We've got a small "meadow" area that is in bad shape from new home construction. Despite heavy seeding with native warm-season grasses and proper mowing, the area is overrun with mugwort, curly dock, and burdock. If we don't take this step, the homeowner is going to install sod.

So we'd like to go off our typical organic approach and chemically remove the offenders in a single or single series of applications.

This would be a one-issue chemical treatment in an otherwise toxin-free management - meaning we would consider a series of broadleaf herbicide applications this fall/spring, but would then revert to natural management. We want to leave the native warm-season grasses intact. Everything else is fair game, but the real targets are those listed above.

I would say we would follow up with soil amendments, but soil "improvements" tend to favor weeds over our native grasses. We just need to give them a chance to get established.

  1. What chemical would be most effective?
  2. When and how often should that chemical be applied?
  3. How should the area be prepared for this application(s)?

And finally, is there anything we're failing to consider?

  • Hi there That Idiot! Gotta have some pictures of this area, need to seed proliferation of weeds. What was the seed composition that you planted? Pasture seed with ZERO weed seeds? Not likely but hopefully. How often does this 'pasture' get mowed, eaten? How short is it being mowed? More than 1/3 of the grass plant being mowed? What is your watering schedule? How long have you been maintaining this pasture with mowing/seeding/watering/fertilizing? What animals get to eat here and how long? If chemicals are necessary to control weeds and promote grasses, one application is enuf.
    – stormy
    Sep 9, 2015 at 21:03
  • No photos, but estimate 70%+ weed coverage. Weeds established during prolonged construction period during which area was used as stockpile and parking. NO soil improvement before we got on site. Reputable seed mix with little bluestem, panicum, purple love, etc.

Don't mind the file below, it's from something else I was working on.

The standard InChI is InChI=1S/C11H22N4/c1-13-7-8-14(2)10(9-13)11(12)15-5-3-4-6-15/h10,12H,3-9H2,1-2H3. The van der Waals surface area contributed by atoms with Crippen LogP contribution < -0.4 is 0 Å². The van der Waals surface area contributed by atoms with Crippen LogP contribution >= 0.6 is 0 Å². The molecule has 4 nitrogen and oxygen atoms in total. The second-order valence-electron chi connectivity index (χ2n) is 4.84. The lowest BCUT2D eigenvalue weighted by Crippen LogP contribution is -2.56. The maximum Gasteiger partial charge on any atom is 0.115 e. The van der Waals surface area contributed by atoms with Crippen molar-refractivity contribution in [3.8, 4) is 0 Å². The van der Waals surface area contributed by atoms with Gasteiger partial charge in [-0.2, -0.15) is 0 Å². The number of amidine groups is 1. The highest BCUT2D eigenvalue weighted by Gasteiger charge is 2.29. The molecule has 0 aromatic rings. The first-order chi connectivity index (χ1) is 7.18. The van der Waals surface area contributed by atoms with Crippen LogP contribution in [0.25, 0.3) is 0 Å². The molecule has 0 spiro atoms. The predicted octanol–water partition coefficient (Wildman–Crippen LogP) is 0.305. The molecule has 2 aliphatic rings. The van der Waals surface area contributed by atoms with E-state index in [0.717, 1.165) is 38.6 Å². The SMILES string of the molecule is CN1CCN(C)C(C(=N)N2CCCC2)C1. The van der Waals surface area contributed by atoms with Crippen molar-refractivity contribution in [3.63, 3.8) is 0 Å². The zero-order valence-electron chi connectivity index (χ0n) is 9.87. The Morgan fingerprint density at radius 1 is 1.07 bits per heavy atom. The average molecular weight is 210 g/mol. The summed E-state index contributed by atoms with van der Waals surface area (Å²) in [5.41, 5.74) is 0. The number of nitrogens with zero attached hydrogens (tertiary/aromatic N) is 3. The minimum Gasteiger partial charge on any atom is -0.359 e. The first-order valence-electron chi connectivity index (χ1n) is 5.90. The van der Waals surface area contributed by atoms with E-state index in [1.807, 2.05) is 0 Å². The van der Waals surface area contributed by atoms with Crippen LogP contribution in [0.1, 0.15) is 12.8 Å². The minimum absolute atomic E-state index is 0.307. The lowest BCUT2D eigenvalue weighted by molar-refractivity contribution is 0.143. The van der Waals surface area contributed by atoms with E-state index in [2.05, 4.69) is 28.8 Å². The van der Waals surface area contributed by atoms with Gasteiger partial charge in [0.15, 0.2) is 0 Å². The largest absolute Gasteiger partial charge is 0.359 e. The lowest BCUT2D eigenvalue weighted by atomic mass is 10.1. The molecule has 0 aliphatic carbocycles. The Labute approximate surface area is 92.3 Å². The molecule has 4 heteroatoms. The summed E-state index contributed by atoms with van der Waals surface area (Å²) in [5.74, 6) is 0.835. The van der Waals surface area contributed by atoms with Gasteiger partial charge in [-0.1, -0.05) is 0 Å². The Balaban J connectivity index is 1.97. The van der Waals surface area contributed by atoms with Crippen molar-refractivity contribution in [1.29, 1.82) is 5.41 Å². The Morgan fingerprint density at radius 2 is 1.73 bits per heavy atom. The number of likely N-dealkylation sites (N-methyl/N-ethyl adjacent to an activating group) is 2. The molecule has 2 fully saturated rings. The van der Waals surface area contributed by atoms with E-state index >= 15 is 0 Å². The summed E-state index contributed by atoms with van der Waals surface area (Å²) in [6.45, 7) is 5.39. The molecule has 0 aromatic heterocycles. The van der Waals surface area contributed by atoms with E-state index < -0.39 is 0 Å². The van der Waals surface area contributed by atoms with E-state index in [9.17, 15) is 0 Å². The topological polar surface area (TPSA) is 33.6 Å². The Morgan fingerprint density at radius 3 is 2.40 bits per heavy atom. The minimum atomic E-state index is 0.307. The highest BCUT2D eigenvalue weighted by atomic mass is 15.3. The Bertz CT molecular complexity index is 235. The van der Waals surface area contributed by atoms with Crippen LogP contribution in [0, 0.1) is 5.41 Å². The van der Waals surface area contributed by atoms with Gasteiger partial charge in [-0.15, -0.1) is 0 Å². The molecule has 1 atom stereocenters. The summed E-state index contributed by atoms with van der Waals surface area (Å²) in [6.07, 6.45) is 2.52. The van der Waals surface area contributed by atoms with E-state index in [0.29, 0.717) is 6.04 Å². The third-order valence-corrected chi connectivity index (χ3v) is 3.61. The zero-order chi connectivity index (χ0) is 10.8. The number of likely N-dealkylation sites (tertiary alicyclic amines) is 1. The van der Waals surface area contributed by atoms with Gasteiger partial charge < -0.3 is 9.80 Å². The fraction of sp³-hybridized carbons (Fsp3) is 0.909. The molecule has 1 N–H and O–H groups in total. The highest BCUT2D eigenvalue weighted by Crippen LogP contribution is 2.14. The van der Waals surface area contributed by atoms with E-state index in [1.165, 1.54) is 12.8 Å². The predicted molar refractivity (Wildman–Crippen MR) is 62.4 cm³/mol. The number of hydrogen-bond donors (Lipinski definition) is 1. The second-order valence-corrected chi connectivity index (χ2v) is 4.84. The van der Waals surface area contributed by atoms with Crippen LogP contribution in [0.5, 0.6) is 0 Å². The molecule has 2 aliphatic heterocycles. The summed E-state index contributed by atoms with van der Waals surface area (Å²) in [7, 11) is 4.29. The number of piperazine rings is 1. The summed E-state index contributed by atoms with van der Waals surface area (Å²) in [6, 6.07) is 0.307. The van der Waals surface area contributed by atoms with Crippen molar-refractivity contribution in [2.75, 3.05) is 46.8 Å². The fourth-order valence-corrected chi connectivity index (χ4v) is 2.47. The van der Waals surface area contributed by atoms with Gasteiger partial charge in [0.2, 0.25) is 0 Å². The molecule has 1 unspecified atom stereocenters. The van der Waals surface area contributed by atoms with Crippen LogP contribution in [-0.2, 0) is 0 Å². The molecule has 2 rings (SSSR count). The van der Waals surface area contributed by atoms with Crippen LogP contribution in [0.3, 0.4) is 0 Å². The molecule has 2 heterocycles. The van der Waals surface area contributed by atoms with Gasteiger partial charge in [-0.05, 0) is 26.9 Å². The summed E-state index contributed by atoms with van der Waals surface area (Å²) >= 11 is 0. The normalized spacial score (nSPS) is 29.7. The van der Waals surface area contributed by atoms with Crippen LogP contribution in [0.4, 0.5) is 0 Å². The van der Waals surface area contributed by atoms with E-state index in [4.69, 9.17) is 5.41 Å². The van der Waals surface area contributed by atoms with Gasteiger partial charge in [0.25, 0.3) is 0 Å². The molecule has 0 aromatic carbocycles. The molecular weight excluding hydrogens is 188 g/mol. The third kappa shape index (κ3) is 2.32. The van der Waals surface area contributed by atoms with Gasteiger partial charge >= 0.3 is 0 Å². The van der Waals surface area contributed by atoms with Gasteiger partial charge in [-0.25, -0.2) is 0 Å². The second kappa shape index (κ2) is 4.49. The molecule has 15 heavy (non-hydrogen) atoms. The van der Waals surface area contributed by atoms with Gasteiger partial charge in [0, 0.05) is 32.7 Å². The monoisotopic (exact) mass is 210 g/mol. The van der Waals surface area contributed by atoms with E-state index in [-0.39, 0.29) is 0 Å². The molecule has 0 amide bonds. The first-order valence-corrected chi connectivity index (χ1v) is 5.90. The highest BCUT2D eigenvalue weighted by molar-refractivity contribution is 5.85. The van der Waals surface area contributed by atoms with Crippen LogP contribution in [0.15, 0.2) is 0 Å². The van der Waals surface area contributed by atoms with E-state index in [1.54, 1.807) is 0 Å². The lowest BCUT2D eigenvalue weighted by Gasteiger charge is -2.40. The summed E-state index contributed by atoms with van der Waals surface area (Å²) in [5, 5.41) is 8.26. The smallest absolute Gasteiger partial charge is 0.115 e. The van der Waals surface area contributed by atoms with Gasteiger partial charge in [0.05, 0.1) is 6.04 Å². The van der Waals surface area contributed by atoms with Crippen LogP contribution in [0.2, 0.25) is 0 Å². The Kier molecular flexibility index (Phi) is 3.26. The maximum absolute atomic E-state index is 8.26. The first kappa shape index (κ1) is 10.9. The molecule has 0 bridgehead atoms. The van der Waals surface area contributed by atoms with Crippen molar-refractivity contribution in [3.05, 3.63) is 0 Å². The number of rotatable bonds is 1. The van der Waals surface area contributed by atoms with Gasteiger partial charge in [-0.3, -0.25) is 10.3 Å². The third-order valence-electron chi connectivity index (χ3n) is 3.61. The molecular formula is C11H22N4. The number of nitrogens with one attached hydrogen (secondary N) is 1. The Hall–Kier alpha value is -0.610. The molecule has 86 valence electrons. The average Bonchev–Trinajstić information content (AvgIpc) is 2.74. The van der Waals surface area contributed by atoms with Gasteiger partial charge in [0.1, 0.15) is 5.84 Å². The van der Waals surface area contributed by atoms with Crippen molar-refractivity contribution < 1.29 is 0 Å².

– That Idiot
    Sep 9, 2015 at 21:08
  • The best way to control weeds besides proper grass management is to stop these weeds from being able to seed in the first place. As a pasture, mowing should be held at 6" in height. Few seeds would be able to germinate. Pesticides need not be involved at all. Especially if you've got animals eating this grass. If you do, then no pesticides whatsoever are needed! Just a different kind of management. What do you mean by new construction? Very interesting question!!
    – stormy
    Sep 9, 2015 at 21:09
  • Is this YOUR home and property? Construction compacts soils horribly. Discing might be necessary, aeration might not be enough. Sigh, if 70% weeds...I'd disc, grade, fine grade, ROLL (if it is going to be a lawn) and then seed again. Do you want a meadow or a lawn? I am a bit confused with details (what else is new). Weed seeds or tough perennial weeds I just would not worry about! Reseed with a pasture mix with ZERO weed seed after fine grading, fertilize (do a soil test for sure before adding any chemicals) and keep soil/seeds moist for 2 weeks. Shoot, NO pictures???
    – stormy
    Sep 9, 2015 at 21:17

1 Answer 1


Most of these treatments will work best in late spring, when these weeds are growing fastest. Because they work best in quickly growing plants, if you feel it necessary to begin treatment this fall, mow the field high (6-8"), and then treat the regrowth before it matures. Dock has a very deep, resilient taproot, and more than one application may be necessary. Also keep in mind that the ground is probably a decently loaded seed bank for the stuff by now, and you may have to deal with seedlings for years (although after the initial control, it won't be as bad).